Georgia Strickfaden in a 1964 or 1965 photo on her beloved and trusty steed, Banner. ‘We are decked out for the fair and rodeo parade in our Jr. Sheriff’s Posse duds. The photo was taken in the North Mesa Stable area,’ she said. Courtesy photo
LOS ALAMOS COMMUNITY FOUNDATION NEWS RELEASE
Georgia Strickfaden has always had a love affair with Los Alamos history. It might have begun as a young teen exploring on horseback the northern mesas and canyons of Los Alamos County. In the Stable Area on North Mesa, she was intrigued by two unique homestead houses among the other more recently constructed barns.
“By studying, reading history, exploring and volunteering at the History Museum, I became aware of the remnants of the overlooked and forgotten Hispanic influence, especially our homestead era 1880-1942…hand-made wagon roads, homestead houses of logs and deteriorating barbed-wire fencing dating to US Forest Service grazing allotments,” said Strickfaden.
Now Strickfaden has turned that love for history and preservation into action by creating the Pajarito Plateau Heritage Preservation Endowment at the Los Alamos Community Foundation with an initial gift of $10,000.
“I am pleased to be able to utilize savings that was accrued by Buffalo Tours/Atomic City Tours for preserving Los Alamos History, in particular pre-WW II homestead cabins and New Mexico agricultural heritage,” said Strickfaden. “I just call it the Cabins Fund for short.”
The purpose of the fund is to provide for the preservation of the historic heritage of primarily the Pajarito Plateau region. Preference will be given for the preservation of the Homestead Era environment, to potentially include things such as buildings, features, and the study of agricultural practices.
“Recognizing and assisting in the preservation of homestead cabins, roads and the agricultural pre-WW II heritage of the Pajarito Plateau is the reason I am establishing the Cabins Fund through the Los Alamos Community Foundation,” Strickfaden said. “Recognizing, valuing and teaching about an era that abruptly ended with the Manhattan Project take-over of the Pajarito Plateau will enhance the depth of our current existence in this wonderful place.”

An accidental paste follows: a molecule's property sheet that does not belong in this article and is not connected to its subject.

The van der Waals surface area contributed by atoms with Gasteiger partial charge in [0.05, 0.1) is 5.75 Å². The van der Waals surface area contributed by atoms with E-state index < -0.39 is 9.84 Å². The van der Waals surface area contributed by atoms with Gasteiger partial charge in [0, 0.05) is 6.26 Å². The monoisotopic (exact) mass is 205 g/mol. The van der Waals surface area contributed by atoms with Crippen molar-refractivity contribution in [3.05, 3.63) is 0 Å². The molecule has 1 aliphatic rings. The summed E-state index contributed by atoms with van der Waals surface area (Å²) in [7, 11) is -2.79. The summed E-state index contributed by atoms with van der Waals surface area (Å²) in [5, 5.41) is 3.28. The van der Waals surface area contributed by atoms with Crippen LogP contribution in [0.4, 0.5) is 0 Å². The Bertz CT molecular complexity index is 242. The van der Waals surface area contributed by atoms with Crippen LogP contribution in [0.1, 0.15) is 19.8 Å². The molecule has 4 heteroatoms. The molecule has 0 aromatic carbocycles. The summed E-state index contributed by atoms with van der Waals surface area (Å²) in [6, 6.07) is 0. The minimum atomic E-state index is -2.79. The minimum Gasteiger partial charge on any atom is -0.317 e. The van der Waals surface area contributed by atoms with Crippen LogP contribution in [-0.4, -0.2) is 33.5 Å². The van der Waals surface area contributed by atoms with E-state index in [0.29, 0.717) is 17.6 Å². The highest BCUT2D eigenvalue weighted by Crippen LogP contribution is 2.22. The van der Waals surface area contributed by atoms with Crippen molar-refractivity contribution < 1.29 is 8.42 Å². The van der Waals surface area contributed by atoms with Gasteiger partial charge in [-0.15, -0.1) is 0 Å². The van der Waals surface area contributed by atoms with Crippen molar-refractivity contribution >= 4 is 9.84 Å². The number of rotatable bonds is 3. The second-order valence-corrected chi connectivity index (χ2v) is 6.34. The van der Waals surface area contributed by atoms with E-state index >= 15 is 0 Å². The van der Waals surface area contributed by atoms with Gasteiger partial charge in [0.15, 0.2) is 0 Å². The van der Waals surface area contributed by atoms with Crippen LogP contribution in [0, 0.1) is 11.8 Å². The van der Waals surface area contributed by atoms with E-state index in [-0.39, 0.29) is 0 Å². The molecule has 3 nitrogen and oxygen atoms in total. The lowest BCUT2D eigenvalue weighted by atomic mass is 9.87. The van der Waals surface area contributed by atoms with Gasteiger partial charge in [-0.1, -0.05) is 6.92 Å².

Currently, the Los Alamos Historical Society is not able to take on the restoration of homestead cabins on North Mesa. Strickfaden hopes that by establishing this endowment, funds will grow to assist in preservation and restoration projects and even heritage education surrounding the Pajarito Plateau.
Elizabeth Martineau, executive director of the Los Alamos Historical Society echoed the need for preservation dollars.
“Preservation is a worthwhile, but expensive endeavor. We look forward to the additional support that the Pajarito Plateau Heritage Preservation Endowment will provide to preserve homesteading properties and our local history,” said Martineau.
“We hike and ride on the roads and trails that were built by hand, we cultivate gardens where there once were large fields, we revel in the same landscape where livestock once grazed, and we endure the droughts and storms as they did as they worked for their livelihoods,” said Strickfaden. “By preserving history, we learn more about ourselves.”
To contribute and/or to learn more about the Pajarito Plateau Heritage Preservation Endowment, visit https://alamos.fcsuite.com/erp/donate/list.
About the Los Alamos Community Foundation: Established in 2015, the focus of the Los Alamos Community Foundation is to improve the quality of life in our community by inspiring, facilitating and supporting enduring philanthropy, and building the capacity and success of our local nonprofit organizations. The Los Alamos Community Foundation currently stewards eleven local endowed funds and has total assets of more than $800,000. For more information about the Los Alamos Community Foundation, visit www.losalamoscf.org.